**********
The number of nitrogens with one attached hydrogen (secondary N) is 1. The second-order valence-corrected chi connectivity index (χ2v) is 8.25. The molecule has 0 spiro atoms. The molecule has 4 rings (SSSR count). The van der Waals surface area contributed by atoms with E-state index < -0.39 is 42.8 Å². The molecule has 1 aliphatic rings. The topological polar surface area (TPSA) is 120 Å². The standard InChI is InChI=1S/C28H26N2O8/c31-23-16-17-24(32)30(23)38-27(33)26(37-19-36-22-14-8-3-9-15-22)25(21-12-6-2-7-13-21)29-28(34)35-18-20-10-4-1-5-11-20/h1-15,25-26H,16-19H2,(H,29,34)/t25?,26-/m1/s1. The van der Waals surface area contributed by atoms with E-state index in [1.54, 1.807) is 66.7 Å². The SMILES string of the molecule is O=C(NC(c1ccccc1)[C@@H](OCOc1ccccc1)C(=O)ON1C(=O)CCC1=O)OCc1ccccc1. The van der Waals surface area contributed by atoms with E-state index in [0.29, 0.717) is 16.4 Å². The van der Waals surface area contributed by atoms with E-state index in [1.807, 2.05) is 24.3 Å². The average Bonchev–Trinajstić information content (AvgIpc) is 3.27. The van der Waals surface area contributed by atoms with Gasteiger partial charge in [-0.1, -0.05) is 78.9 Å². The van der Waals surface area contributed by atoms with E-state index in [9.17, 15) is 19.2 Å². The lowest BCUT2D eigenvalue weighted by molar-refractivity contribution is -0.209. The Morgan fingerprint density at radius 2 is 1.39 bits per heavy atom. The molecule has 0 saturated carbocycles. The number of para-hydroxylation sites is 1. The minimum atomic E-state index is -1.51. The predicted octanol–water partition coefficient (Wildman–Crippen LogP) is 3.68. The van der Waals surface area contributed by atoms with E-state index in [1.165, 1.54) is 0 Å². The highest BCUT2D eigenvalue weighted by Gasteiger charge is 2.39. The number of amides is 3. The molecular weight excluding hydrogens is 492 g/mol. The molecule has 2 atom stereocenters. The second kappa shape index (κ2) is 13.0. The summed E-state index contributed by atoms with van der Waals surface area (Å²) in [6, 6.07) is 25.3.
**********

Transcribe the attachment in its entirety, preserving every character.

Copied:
The number of nitrogens with one attached hydrogen (secondary N) is 1. The second-order valence-corrected chi connectivity index (χ2v) is 8.25. The molecule has 0 spiro atoms. The molecule has 4 rings (SSSR count). The van der Waals surface area contributed by atoms with E-state index < -0.39 is 42.8 Å². The molecule has 1 aliphatic rings. The topological polar surface area (TPSA) is 120 Å². The standard InChI is InChI=1S/C28H26N2O8/c31-23-16-17-24(32)30(23)38-27(33)26(37-19-36-22-14-8-3-9-15-22)25(21-12-6-2-7-13-21)29-28(34)35-18-20-10-4-1-5-11-20/h1-15,25-26H,16-19H2,(H,29,34)/t25?,26-/m1/s1. The van der Waals surface area contributed by atoms with E-state index in [1.54, 1.807) is 66.7 Å². The SMILES string of the molecule is O=C(NC(c1ccccc1)[C@@H](OCOc1ccccc1)C(=O)ON1C(=O)CCC1=O)OCc1ccccc1. The van der Waals surface area contributed by atoms with E-state index in [0.29, 0.717) is 16.4 Å². The van der Waals surface area contributed by atoms with E-state index in [1.807, 2.05) is 24.3 Å². The average Bonchev–Trinajstić information content (AvgIpc) is 3.27. The van der Waals surface area contributed by atoms with Gasteiger partial charge in [-0.1, -0.05) is 78.9 Å². The van der Waals surface area contributed by atoms with E-state index in [9.17, 15) is 19.2 Å². The lowest BCUT2D eigenvalue weighted by molar-refractivity contribution is -0.209. The Morgan fingerprint density at radius 2 is 1.39 bits per heavy atom. The molecule has 0 saturated carbocycles. The number of para-hydroxylation sites is 1. The minimum atomic E-state index is -1.51. The predicted octanol–water partition coefficient (Wildman–Crippen LogP) is 3.68. The van der Waals surface area contributed by atoms with E-state index in [1.165, 1.54) is 0 Å². The highest BCUT2D eigenvalue weighted by Gasteiger charge is 2.39. The number of amides is 3. The molecular weight excluding hydrogens is 492 g/mol. The molecule has 2 atom stereocenters. The second kappa shape index (κ2) is 13.0. The summed E-state index contributed by atoms with van der Waals surface area (Å²) in [6, 6.07) is 25.3.